Whitmer: ‘All roads to the White House lead through Michigan’

    Gretchen Whitmer | Wikipedia Commons

    OK, we’re not saying that Gov. Gretchen Whitmer reads the Michigan Advance every morning. But she was on the same page as our top story when she appeared on national TV on Monday.

    “The road to the White House runs through Michigan (so far)” was the column I wrote Monday morning ahead of visits from Democratic presidential contenders U.S. Sen. Kirsten Gillibrand (D-N.Y.) and former U.S. Rep. Beto O’Rourke (D-Texas). Whitmer appeared with the former and talked on the phone with the latter.

    Whitmer also was interviewed on MSNBC about the Mitten State’s importance in the 2020 election.

    “Well, I think that the fact of the matter is that all roads to the White House lead through the state Michigan,” the governor said.

    Whitmer added that Michiganders are “hardworking people” who just want government to work. She reiterated her invitation for presidential candidates to come to Michigan, as she’s done on Twitter — and included Republicans this time.

    “They need to show up,” she said. “Because when you show up, you learn and you develop a platform that speaks to people and I think that’s the key.”

    Donald Trump | Gage Skidmore, Wikimedia Commons

    Host Ali Velshi noted that that now-President Donald Trump’s 2016 margin in Michigan was 10,704 votes. He also said that Michigan’s 2018 voter turnout was 58 percent — the highest in 56 years. Whitmer was the top-vote getter for major statewide officials.

    Velshi asked Whitmer about U.S. Rep. Rashida Tlaib (D-Detroit), who’s promised to sponsor legislation impeaching Trump. Whitmer said she was elected last year on “dinner-table issues.

    “If you’re willing to solve problems and have hard conversations and don’t write anyone off in the conversation, you can find common ground and build a majority. And I think that’s what people want more than anything,” Whitmer said. “I didn’t run against Donald Trump two years ago. I ran against water you can’t drink, schools that aren’t performing, roads that are crumbling underneath our cars. This is what the election was all about. And I think that’s what people in Michigan want.”

    Rashida Tlaib | Wikimedia Commons

    Whitmer added that there’s interest in Robert Mueller’s federal probe into the Trump campaign, but people’s daily lives are impacted more by issues like clean drinking water.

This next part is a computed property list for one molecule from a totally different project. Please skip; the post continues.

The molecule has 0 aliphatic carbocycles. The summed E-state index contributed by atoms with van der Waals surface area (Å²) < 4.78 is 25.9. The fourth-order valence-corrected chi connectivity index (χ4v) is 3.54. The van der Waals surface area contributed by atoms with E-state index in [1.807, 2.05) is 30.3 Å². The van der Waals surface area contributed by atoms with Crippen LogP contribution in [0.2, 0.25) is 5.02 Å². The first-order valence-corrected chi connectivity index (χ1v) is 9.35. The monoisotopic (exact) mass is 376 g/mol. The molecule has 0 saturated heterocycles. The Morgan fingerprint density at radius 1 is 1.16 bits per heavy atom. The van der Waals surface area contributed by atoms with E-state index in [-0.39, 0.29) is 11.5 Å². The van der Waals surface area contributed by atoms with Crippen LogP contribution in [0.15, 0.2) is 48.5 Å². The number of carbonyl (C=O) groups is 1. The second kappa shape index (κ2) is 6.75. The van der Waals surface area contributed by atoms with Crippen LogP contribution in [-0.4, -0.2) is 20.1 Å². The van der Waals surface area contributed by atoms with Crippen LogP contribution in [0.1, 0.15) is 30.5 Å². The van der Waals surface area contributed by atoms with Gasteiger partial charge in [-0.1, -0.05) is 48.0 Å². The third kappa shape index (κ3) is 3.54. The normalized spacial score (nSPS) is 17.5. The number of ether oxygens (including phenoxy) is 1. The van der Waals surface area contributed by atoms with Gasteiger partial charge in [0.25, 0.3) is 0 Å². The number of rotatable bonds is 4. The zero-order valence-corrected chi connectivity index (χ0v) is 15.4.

Velshi asked her about health care and she said that it is “a right” and everyone needs to be covered. She said that there was a bipartisan push to expand Medicaid in Michigan, which “saved a lot of lives.” But Whitmer added that it’s been under attack by the Trump administration — presumably meaning the Affordable Care Act.

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    Susan J. Demas is a 17-year journalism veteran and one of the state’s foremost experts on Michigan politics, appearing on MSNBC, CNN, NPR and WKAR-TV’s “Off the Record.” In addition to serving as Editor-in-Chief, she is the Advance’s chief columnist, writing on women, LGBTQs, the state budget, the economy and more. Most recently, she served as Vice President of Farough & Associates, Michigan’s premier political communications firm. For almost five years, Susan was the Editor and Publisher of Inside Michigan Politics, the most-cited political newsletter in the state. Susan’s award-winning political analysis has run in more than 80 national, international and regional media outlets, including the Guardian U.K., NBC News, the New York Times, the Detroit News and MLive. She is the only Michigan journalist to be named to the Washington Post’s list of “Best Political Reporters,” the Huffington Post’s list of “Best Political Tweeters” and the Washington Post’s list of “Best Political Bloggers.” Susan was the recipient of a prestigious Knight Foundation fellowship in nonprofits and politics. She served as Deputy Editor for MIRS News and helped launch the Michigan Truth Squad, the Center for Michigan’s fact-checking project. She started her journalism career reporting on the Iowa caucuses for The (Cedar Rapids) Gazette. Susan has hiked over 3,000 solo miles across four continents and climbed more than 60 mountains. She also enjoys dragging her husband and two teenagers along, even if no one else wants to sleep in a tent anymore.

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